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Depressed mood, gender, and problem drinking in youth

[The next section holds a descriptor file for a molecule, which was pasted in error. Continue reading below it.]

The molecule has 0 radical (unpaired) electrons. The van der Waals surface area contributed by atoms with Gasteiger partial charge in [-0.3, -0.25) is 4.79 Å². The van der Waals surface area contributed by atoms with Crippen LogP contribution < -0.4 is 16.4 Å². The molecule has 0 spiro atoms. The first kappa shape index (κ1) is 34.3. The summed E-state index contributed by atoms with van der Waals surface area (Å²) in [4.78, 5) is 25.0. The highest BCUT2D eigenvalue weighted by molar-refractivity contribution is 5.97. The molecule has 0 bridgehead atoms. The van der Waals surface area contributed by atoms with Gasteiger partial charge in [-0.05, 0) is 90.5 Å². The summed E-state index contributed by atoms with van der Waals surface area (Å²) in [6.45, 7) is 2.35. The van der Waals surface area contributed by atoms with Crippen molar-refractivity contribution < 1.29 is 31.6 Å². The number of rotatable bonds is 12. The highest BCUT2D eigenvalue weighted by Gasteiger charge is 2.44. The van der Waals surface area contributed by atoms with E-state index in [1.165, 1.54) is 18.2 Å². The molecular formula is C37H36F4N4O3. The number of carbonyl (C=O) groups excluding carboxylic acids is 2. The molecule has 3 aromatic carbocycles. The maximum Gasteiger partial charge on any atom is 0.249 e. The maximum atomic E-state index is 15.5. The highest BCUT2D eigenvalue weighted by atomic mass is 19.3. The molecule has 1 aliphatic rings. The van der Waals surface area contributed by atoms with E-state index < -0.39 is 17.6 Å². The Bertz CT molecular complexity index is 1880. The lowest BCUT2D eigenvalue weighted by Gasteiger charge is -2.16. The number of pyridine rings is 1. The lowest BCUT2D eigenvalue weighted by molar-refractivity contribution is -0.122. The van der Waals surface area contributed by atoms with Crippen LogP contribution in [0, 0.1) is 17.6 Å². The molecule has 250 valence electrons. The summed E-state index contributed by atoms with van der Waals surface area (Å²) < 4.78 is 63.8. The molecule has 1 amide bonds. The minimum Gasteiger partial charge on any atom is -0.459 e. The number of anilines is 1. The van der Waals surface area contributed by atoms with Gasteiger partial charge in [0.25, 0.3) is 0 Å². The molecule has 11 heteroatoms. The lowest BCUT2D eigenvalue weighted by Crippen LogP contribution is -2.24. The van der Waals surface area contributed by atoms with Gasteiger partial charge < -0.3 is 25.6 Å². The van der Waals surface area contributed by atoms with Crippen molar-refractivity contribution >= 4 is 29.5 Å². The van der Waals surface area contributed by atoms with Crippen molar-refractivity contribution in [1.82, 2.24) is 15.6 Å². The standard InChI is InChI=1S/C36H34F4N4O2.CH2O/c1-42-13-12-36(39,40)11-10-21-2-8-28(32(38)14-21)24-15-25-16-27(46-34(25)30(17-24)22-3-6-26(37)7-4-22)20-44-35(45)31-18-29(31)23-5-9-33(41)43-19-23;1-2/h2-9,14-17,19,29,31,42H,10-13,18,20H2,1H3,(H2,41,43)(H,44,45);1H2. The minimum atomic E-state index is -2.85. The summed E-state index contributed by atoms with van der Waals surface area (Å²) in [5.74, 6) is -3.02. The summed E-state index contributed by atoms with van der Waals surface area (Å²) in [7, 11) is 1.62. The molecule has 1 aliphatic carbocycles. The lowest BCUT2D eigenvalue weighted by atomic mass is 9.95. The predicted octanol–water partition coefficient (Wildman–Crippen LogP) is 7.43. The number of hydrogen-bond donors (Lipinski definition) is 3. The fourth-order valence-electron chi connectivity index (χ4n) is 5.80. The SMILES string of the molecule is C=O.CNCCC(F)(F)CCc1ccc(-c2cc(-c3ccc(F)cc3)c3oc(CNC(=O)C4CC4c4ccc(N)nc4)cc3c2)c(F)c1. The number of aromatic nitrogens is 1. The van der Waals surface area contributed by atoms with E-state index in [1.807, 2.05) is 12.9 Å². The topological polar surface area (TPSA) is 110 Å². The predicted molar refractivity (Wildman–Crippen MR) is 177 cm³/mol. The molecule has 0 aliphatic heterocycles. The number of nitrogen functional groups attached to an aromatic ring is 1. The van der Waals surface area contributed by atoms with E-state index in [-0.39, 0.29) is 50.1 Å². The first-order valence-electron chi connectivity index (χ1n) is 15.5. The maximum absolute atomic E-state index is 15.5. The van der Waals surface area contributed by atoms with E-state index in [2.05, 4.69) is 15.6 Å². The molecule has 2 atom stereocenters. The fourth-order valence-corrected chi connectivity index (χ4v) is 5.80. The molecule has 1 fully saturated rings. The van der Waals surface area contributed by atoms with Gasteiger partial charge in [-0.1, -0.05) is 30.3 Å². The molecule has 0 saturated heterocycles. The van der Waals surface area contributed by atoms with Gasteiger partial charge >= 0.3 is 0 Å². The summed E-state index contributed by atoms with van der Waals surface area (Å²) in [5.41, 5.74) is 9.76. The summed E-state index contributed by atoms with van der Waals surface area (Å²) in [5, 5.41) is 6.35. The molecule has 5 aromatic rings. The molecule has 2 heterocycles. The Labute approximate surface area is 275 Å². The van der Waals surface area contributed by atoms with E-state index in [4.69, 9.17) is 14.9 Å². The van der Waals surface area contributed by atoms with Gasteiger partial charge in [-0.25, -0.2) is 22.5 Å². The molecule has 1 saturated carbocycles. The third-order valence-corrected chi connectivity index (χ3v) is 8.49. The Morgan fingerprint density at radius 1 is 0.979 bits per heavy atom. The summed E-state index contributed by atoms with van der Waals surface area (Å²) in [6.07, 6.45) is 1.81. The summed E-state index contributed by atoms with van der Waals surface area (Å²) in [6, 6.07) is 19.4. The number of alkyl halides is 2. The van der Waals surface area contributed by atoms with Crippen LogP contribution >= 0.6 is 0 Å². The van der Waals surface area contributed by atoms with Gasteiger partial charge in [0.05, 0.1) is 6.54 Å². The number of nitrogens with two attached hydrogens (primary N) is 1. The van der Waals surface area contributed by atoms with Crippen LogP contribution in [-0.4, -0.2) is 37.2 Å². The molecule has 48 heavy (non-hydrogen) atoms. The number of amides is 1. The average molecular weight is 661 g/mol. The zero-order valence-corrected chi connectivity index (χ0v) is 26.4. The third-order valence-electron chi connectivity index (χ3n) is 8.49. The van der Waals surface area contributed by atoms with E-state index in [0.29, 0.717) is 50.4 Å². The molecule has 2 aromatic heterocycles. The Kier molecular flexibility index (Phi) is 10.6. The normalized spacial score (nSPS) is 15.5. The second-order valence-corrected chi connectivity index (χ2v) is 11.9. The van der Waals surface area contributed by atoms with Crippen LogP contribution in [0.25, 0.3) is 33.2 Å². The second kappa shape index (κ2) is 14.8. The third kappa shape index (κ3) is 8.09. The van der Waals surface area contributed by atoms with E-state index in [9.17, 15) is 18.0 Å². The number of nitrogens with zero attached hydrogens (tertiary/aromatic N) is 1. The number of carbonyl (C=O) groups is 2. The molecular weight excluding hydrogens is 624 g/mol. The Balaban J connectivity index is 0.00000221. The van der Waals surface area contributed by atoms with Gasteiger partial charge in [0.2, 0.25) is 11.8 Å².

Background: Depressed mood and Substance misuse are prevalent during adolescence, but rates differ between males and females. Little is known regarding how depressed mood influences response to substance use interventions and interacts with gender in connection with subsequent drinking. This study explores the relationship of depressed mood and gender to treatment response in adolescents admitted to an Emergency Department (ED). for alcohol-related incidents. Methods: Adolescents treated at an ED were randomly assigned to a Motivational Interviewing condition or to standard hospital care. Participants (N = 268; ages 13 to 19) were followed for 6 months with detailed measures of alcohol involvement and depressed mood. Results: Depressed mood at the time of the ED visit predicted less drinking at 6-month follow-up for 13- to 17-year-old girls, but predicted more follow-up drinking for 13- to 17-year-old boys and for 18- to 19-year-old females, above and beyond effects of baseline drinking. Depressed mood did not moderate the relationship between treatment condition and drinking outcome. Conclusions: Depressed mood as reported at the time of an ED visit appears to motivate drinking reductions in early- to mid-adolescent girls. Depressive symptoms may indicate an adaptive distress response to the event that precipitated the ED visit, which clinicians could capitalize on by heightening awareness of adverse risks and collaborating to set goals. In contrast, depression may be a liability in teenage boys and older teenage girls, and mood symptoms could be an additional target for intervention.

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